Acclaimed artist Andy Holden has teamed up with four others to form The Grubby Mitts - a band that is known for blurring the lines between art and music. With the use of toy and homemade instruments and consistently repeating lyrics throughout their songs, The Grubby Mitts have spent most of their recent tour performing in art galleries instead of the usual music venues. This in itself begins to shed some light on just how different The Grubby Mitts are.
Their new album 'What The World Needs Now Is', is due out on March 9th 2015 and shows us just how the band combine art and music to create a form that is entirely unlike anything we've heard before. Intriguing and captivating are not quite good enough to describe The Grubby Mitts' new album, however there don't seem to be any other words in existence appropriate enough.
The album almost gives you the feeling about what it would be like to be floating around space, simply hovering in the atmosphere, and not really doing a lot. It's a shame that the eighteen tracks on the album all sound very similar. Its repetitiveness, although entrancing at times, makes it seem like you have the same three songs on repeat.
The home-made and toy instruments can quite easily be picked out and don't always seem to blend in well together. One too many times there is a sound that is out of place echoing a kind of Picasso style to the music.
'Standard' opens beautifully with what appears to be a replica of an acoustic guitar or keyboard. The dubstep style track over the top is something new from The Grubby Mitts and shows that they are willing to just about venture anywhere to continue to build their artistic empire. However, the 'ya da dum dum dum dum dum' vocals over this take away from the track's simplistic beauty and, towards the end of the track, the layers begin to build to the point where so many instruments and vocals can be heard that parts of the song are drowned out.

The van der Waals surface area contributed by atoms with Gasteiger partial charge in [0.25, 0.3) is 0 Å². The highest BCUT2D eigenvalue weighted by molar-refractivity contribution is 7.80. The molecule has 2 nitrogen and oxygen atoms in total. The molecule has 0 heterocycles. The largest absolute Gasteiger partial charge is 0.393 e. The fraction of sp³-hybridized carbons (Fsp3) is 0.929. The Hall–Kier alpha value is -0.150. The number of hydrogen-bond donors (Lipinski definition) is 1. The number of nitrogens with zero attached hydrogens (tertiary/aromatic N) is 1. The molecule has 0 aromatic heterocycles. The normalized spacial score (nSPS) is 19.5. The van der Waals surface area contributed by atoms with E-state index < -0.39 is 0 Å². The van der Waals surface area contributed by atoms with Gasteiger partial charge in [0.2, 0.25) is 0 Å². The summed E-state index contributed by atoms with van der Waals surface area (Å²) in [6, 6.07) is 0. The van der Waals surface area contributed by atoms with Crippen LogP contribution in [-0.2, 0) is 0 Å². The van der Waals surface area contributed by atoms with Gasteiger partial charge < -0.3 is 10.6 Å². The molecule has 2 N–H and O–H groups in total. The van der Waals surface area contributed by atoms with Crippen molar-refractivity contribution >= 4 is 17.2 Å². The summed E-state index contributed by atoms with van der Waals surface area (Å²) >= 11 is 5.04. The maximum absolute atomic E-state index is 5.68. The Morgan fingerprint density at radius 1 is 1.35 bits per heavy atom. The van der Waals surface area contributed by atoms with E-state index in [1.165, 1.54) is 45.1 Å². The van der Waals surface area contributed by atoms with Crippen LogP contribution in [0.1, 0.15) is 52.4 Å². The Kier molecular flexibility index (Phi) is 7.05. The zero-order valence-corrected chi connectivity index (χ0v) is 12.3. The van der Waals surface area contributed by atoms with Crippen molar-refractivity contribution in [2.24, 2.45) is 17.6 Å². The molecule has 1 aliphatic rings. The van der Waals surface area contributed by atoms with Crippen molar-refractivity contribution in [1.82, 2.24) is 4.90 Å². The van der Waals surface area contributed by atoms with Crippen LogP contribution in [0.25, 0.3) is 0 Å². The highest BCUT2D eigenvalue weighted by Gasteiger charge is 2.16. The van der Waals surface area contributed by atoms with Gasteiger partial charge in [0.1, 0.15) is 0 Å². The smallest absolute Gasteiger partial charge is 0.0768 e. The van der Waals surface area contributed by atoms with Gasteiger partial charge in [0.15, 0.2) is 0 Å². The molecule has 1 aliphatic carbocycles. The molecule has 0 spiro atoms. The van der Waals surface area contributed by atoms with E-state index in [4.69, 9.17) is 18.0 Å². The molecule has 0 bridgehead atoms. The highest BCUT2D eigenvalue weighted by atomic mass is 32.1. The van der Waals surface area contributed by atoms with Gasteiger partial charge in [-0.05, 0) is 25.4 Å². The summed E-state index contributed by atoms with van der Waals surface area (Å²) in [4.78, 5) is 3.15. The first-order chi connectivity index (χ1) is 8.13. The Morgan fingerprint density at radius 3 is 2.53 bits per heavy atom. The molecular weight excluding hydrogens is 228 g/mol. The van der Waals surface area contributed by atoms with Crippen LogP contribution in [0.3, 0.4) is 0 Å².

Although this is all for effect and the build up of instruments can sometimes create a positive effect in a song, in this case it doesn't quite seem to work. Nevertheless, the closing of the track where the majority of instruments cut out is effective. Some tracks are actually quite catchy. 'Bubbleblower', 'To a Friend's House the Way Is Never Long and 'Worm of Eternal Return' are ones that you may be able to sing along to if you learnt the words and musically work better together than some other tracks on the album.
The final song, 'Stormcock's Song', is a slightly unnecessary addition - in fact, it is simply just a vocal warm up exercise. Although different to what a normal album may consist of, this stops 'What The World Needs Now Is' from ending with a bang.
Overall, the album is a little disappointing. Although it is definitely an experiment, musically the tracks need some tightening and some tracks need stripping back in order for them to sound more pleasing to the ear. However, like with a lot of art, the album is all about taste. Some people may see the album as a masterpiece and others may not be able to stand it. It is worth remembering that the group was formed by an artist and therefore is not conventional to the music world.
This album is definitely worth a listen by anyone who is intrigued with unique styles of music and who is very open minded, but if you are stuck in the world of traditional genres, then give this a miss.
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